A writer, model, socialite and the epitome of the modern woman, Edith Bouvier Beale continues to serve as a muse, even after her death in 2002. She's since inspired a Tony Award-winning musical, an HBO movie, and a song by Rufus Wainwright. And long before she set the precedent for modern-day shabby chic in the Maysles brothers' 1976 documentary Grey Gardens, Little Edie faithfully documented her affluent youth during the Roaring Twenties in her 1929 childhood diary, poetically dubbed I Only Mark the Hours that Shine. Set against a backdrop of salons, theaters, exclusive clubs and private beaches, Little Edie's passionate account primes the canvas for her equally unusual and fascinating adulthood.
Photo used with the permission of Eva Beale
Little Edie's niece Eva Beale and the Beale family continue to preserve Little Edie's legacy with Grey Gardens Collections, a lifestyle luxury brand inspired by the life of Edith Bouvier Beale, which even has its own Facebook page. (Read my HuffPost interview with the surviving Beales.) Eva Beale offers some background on the photo that's up for auction in her own words:
Andy Warhol's Exposures (Grosset and Dunlap, New York, 1979) includes a chapter on the Beales, which is the origin of the photograph of Little Edie that Christie's is auctioning April 5. In the book, Warhol published a photograph of Little Edie from the same series that we are offering in the auction. Warhol named the chapter "The Best Family," and he began his introduction to the Beales by writing, "I think the best family in the world is the Kennedy-Onassis-Bouvier-Beale-Radziwill family." Warhol mentioned that they had so many great characteristics and listed them all, including "Edie Jr." herself, whom we all know as "Little Edie." He wrote that just as Jackie and Lee were the best sister-act in town, Big Edie and Little Edie were the best mother-daughter act. Warhol found the Beales intriguing, and he seemed to enjoy the element of surprise that surrounded them. In Exposures, he discussed Big Edie's funeral and a speech from the priest, who then pushed a button to play the song "We Belong Together," which Big Edie had recorded in her operatic voice while she was alive. Warhol visited Grey Gardens a few years before Big Edie died, and went into her bedroom. "Even though she was in her seventies, she was beautiful," he wrote. "She had a lot of pure white hair, a beautiful straight nose, and big blue eyes." He recounted how Little Edie came into the bedroom and wrote that "her head was wrapped in a scarf because she shaved her hair off years ago..." Warhol also remarked: "She looked very glamorous in that brown silk scarf." This is the scarf that she is wearing in the Christie's photo. Happy bidding! ( Eva Beale)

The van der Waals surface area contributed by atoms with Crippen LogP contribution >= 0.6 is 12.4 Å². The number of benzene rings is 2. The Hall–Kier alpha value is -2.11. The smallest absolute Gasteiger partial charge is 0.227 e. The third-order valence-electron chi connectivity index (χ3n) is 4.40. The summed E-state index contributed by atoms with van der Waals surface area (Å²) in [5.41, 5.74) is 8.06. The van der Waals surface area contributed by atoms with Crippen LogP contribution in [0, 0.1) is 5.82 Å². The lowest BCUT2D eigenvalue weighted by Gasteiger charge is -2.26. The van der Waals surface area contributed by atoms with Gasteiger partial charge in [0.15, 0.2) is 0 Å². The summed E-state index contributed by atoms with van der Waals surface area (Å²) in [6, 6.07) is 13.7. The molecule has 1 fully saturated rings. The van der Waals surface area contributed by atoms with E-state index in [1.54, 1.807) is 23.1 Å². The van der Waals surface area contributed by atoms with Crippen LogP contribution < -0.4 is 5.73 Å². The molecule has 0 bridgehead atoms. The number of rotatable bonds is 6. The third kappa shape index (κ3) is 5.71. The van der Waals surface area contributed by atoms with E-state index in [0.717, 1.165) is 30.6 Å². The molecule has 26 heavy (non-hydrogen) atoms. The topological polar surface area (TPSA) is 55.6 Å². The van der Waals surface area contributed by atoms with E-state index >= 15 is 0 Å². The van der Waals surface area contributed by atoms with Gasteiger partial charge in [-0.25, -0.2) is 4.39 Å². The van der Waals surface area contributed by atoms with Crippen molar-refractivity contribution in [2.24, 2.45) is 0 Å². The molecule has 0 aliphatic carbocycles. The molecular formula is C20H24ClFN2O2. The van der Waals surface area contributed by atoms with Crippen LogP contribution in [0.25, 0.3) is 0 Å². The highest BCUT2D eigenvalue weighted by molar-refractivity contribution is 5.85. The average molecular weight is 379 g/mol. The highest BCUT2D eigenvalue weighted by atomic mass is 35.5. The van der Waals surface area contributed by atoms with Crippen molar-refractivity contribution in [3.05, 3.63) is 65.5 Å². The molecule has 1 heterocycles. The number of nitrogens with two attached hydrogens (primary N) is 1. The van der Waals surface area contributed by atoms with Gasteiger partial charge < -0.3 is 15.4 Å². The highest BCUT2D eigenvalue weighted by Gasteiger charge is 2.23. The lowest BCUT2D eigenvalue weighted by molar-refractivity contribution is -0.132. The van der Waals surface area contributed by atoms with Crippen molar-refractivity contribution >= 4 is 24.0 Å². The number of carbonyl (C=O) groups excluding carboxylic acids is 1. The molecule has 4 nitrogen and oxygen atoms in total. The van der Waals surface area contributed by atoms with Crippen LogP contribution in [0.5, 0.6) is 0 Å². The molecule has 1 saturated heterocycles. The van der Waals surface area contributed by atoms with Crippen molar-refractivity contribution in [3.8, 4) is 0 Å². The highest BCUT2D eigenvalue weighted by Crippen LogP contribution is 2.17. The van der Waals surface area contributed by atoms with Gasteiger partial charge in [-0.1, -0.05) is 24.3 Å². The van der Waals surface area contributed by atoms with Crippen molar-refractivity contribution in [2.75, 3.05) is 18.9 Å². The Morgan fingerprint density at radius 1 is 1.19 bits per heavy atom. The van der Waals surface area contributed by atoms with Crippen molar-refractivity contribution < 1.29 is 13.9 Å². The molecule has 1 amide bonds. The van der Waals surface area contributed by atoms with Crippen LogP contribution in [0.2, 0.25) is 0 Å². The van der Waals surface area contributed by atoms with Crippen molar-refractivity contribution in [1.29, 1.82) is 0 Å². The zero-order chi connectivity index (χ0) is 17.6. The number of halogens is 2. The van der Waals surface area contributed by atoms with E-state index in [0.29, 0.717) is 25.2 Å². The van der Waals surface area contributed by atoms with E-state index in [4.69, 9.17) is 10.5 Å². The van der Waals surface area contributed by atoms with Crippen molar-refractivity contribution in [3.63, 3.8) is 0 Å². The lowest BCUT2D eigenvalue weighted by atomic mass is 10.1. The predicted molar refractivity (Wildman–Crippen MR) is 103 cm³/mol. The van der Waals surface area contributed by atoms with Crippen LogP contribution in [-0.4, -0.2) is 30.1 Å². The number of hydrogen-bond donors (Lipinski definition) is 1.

Along with the auctioned photo itself, here's a marvelous gallery of Little Edie from Grey Gardens, all courtesy of Grey Gardens Collections.
(Portions of this article were originally published on Flavorwire)